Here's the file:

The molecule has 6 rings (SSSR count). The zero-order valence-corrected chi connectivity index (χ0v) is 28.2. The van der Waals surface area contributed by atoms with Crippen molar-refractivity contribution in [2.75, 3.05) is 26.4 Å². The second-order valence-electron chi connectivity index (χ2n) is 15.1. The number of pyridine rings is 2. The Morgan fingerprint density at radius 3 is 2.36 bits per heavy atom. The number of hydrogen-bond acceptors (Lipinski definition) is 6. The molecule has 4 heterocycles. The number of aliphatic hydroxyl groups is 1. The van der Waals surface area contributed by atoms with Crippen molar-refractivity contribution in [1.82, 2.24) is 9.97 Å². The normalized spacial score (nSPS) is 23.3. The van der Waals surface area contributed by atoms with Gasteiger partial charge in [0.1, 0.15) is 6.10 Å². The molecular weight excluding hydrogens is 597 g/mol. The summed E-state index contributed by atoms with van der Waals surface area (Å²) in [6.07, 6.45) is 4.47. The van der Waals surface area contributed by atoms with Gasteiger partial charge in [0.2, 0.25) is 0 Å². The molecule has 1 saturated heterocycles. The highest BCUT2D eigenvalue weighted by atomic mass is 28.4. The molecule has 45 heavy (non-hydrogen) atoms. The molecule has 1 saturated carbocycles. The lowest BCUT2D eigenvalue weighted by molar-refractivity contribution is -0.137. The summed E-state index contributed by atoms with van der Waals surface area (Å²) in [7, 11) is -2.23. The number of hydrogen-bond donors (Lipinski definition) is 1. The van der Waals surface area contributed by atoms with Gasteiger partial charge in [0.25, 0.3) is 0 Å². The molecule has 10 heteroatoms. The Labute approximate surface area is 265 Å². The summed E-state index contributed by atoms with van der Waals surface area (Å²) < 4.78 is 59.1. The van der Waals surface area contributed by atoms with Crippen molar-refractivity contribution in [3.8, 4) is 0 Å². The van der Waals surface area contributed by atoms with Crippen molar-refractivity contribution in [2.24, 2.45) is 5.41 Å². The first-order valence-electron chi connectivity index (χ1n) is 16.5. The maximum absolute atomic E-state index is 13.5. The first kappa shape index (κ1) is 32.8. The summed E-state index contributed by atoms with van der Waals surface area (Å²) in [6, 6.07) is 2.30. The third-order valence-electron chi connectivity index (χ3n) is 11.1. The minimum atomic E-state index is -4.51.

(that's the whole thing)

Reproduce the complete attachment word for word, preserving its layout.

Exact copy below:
The molecule has 6 rings (SSSR count). The zero-order valence-corrected chi connectivity index (χ0v) is 28.2. The van der Waals surface area contributed by atoms with Crippen molar-refractivity contribution in [2.75, 3.05) is 26.4 Å². The second-order valence-electron chi connectivity index (χ2n) is 15.1. The number of pyridine rings is 2. The Morgan fingerprint density at radius 3 is 2.36 bits per heavy atom. The number of hydrogen-bond acceptors (Lipinski definition) is 6. The molecule has 4 heterocycles. The number of aliphatic hydroxyl groups is 1. The van der Waals surface area contributed by atoms with Crippen molar-refractivity contribution in [1.82, 2.24) is 9.97 Å². The normalized spacial score (nSPS) is 23.3. The van der Waals surface area contributed by atoms with Gasteiger partial charge in [0.1, 0.15) is 6.10 Å². The molecular weight excluding hydrogens is 597 g/mol. The summed E-state index contributed by atoms with van der Waals surface area (Å²) in [6.07, 6.45) is 4.47. The van der Waals surface area contributed by atoms with Gasteiger partial charge in [0.2, 0.25) is 0 Å². The molecule has 1 saturated heterocycles. The highest BCUT2D eigenvalue weighted by atomic mass is 28.4. The molecule has 45 heavy (non-hydrogen) atoms. The molecule has 1 saturated carbocycles. The lowest BCUT2D eigenvalue weighted by molar-refractivity contribution is -0.137. The summed E-state index contributed by atoms with van der Waals surface area (Å²) in [7, 11) is -2.23. The number of hydrogen-bond donors (Lipinski definition) is 1. The van der Waals surface area contributed by atoms with Gasteiger partial charge in [0.25, 0.3) is 0 Å². The molecule has 10 heteroatoms. The Labute approximate surface area is 265 Å². The summed E-state index contributed by atoms with van der Waals surface area (Å²) < 4.78 is 59.1. The van der Waals surface area contributed by atoms with Crippen molar-refractivity contribution in [3.8, 4) is 0 Å². The van der Waals surface area contributed by atoms with Crippen molar-refractivity contribution in [2.24, 2.45) is 5.41 Å². The first-order valence-electron chi connectivity index (χ1n) is 16.5. The maximum absolute atomic E-state index is 13.5. The first kappa shape index (κ1) is 32.8. The summed E-state index contributed by atoms with van der Waals surface area (Å²) in [6, 6.07) is 2.30. The third-order valence-electron chi connectivity index (χ3n) is 11.1. The minimum atomic E-state index is -4.51.